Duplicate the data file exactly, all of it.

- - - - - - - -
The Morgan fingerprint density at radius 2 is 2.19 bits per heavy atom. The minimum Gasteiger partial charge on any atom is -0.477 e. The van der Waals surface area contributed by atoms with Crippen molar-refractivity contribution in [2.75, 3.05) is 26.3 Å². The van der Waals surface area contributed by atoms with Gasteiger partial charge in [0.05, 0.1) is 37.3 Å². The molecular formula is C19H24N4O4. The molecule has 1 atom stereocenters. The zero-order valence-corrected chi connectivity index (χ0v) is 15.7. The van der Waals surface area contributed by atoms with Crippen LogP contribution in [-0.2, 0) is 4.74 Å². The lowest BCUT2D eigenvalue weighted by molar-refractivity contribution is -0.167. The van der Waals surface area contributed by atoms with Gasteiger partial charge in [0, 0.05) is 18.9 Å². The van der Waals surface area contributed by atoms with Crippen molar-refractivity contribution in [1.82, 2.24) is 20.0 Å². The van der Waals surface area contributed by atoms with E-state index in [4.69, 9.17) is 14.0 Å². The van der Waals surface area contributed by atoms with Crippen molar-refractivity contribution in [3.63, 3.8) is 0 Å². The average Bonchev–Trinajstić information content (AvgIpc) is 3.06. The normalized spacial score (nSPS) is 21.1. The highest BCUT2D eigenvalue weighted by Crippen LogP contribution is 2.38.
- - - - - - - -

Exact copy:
The Morgan fingerprint density at radius 2 is 2.19 bits per heavy atom. The minimum Gasteiger partial charge on any atom is -0.477 e. The van der Waals surface area contributed by atoms with Crippen molar-refractivity contribution in [2.75, 3.05) is 26.3 Å². The van der Waals surface area contributed by atoms with Gasteiger partial charge in [0.05, 0.1) is 37.3 Å². The molecular formula is C19H24N4O4. The molecule has 1 atom stereocenters. The zero-order valence-corrected chi connectivity index (χ0v) is 15.7. The van der Waals surface area contributed by atoms with Crippen LogP contribution in [-0.2, 0) is 4.74 Å². The lowest BCUT2D eigenvalue weighted by molar-refractivity contribution is -0.167. The van der Waals surface area contributed by atoms with Gasteiger partial charge in [0, 0.05) is 18.9 Å². The van der Waals surface area contributed by atoms with Crippen molar-refractivity contribution in [1.82, 2.24) is 20.0 Å². The van der Waals surface area contributed by atoms with E-state index in [4.69, 9.17) is 14.0 Å². The van der Waals surface area contributed by atoms with Crippen molar-refractivity contribution in [3.63, 3.8) is 0 Å². The average Bonchev–Trinajstić information content (AvgIpc) is 3.06. The normalized spacial score (nSPS) is 21.1. The highest BCUT2D eigenvalue weighted by Crippen LogP contribution is 2.38.